Adjective "gambit" definition and examples

(Gambit may not be an adjective, but it can be used as an adjective, click here to find out.)



Definitions and examples


An act or remark that is calculated to gain an advantage, especially at the outset of a situation.
  1. 'The prosecution made a similar gambit, less before the jury - because the facts were on its side - than to the public at large.'
  2. 'The point, though, is that the gambit, which is ubiquitous in the public sphere, is inherently political, engages in hidden rhetorical work.'
  3. 'Parody-accusation is all well and good, but the gambit is becoming so commonplace I fear for the very future of vitriolic anti-feminist commentary.'
  4. 'You are invited to contribute some gambits of your own.'
  5. 'The loser of this copycat election will lament all the strategic gambits that fell short in the end.'
  6. 'Assign your staff to build the sort of book on Russert's techniques, rhetorical gambits, and political obsessions that you'd want going into a debate with an opposing candidate.'
  7. 'I can't usefully compare future possibilities to current capabilities, but I've noticed patterns in the conversational gambits used in such discussions.'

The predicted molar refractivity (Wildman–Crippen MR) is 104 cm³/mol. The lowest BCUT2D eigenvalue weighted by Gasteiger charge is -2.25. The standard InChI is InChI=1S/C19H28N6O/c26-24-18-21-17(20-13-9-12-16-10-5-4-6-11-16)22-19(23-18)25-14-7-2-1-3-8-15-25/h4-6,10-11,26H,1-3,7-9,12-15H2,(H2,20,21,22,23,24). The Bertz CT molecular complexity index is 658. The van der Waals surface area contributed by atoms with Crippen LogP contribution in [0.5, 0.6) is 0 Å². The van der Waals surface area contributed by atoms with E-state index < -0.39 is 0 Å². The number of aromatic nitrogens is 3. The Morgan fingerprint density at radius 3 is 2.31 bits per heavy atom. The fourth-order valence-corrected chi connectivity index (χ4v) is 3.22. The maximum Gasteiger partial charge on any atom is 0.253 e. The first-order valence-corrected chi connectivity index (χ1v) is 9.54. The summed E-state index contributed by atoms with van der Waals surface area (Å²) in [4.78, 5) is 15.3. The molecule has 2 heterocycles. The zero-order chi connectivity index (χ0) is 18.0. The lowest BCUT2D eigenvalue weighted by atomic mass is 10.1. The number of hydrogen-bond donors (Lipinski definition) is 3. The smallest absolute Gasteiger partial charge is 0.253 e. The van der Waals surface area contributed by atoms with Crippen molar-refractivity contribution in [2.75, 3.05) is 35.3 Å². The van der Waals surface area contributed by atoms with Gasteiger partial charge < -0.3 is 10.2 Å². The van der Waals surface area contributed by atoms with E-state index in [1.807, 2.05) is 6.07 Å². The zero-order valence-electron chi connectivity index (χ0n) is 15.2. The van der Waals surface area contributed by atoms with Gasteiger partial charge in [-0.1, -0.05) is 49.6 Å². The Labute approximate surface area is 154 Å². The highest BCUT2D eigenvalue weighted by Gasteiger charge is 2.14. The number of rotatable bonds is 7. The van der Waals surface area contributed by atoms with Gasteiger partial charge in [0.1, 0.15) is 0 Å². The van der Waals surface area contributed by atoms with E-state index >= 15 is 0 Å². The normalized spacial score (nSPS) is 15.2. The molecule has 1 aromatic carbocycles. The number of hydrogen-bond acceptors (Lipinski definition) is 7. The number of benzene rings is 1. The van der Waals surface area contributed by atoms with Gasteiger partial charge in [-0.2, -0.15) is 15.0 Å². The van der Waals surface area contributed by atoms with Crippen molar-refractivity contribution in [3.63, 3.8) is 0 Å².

8. 'He also gave it an incredibly small number of conversational gambits.'
  9. 'After all, he relies on a similar gambit in his story ‘Miracle in a Bottle’ to gauge the popularity of the diet drug Zantrex.'
  10. 'Almost certainly there are other gambits in preparation to be used against us.'
(in chess) an opening move in which a player makes a sacrifice, typically of a pawn, for the sake of a compensating advantage.
  1. 'This book is geared toward the average player, but there is no discussion of gambit tries by white.'
  2. 'It's easy to recommend this book as essential material for those involved with this gambit on either side of the board.'
  3. 'True fans of the gambit should consider this a challenge.'

More definitions

1. Chess. an opening in which a player seeks to obtain some advantage by sacrificing a pawn or piece.

2. any maneuver by which one seeks to gain an advantage.

3. a remark made to open or redirect a conversation.

More examples(as adjective)

"highs can be gambit."


Mid 17th century: originally gambett, from Italian gambetto, literally ‘tripping up’, from gamba ‘leg’.